3. Understand the Issue

You must understand when and how the data breach happened. The best way to do this is to employ forensic data analysis to pin down where the breach happened, if there were any clues leading up to the breach, and if there were any human errors that might have contributed to it. Some steps to understanding the issue should be taken in advance and others after, like:

  • Keeping up automated, 24/7 data capture on all traffic
  • Inspecting traffic for abnormalities in data access
  • Storing and recording all network information
  • Analyzing data capture

Knowing the root of your issue – specifically how data was accessed from outside of the organization and the type of data that was breached – is your first step to preventing further data breaches in the future. It’s a good idea to have some forensic measures in place so that, if a breach happens, you can respond with an immediate investigation. One of the best things you can do is have an automated program capture data on all data traffic.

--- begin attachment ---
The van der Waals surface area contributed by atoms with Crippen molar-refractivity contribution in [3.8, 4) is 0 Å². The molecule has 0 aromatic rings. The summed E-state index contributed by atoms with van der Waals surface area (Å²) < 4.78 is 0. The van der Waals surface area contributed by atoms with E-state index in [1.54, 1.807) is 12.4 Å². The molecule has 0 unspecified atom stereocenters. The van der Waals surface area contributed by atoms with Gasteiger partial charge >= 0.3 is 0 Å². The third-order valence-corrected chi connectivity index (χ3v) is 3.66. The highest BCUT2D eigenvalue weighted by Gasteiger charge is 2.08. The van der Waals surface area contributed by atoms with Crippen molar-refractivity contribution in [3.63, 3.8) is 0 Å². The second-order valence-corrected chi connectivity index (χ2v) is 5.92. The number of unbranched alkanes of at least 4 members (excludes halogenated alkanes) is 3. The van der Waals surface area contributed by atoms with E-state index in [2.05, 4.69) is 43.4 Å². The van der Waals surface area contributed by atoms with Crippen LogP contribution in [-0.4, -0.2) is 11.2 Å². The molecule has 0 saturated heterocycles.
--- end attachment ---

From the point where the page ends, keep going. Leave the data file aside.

4. Make a Prevention Plan

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Your last step in dealing with compromised data is to make a prevention plan to forestall any future breaches. A prevention plan usually means combing through all the relevant privacy laws to make sure that your organization is compliant with all aspects of these laws. Other parts of your prevention plan will be shoring up your security defenses to make it more difficult to breach your system, as well as setting up certain security and forensic measures.

Invest in Automated Systems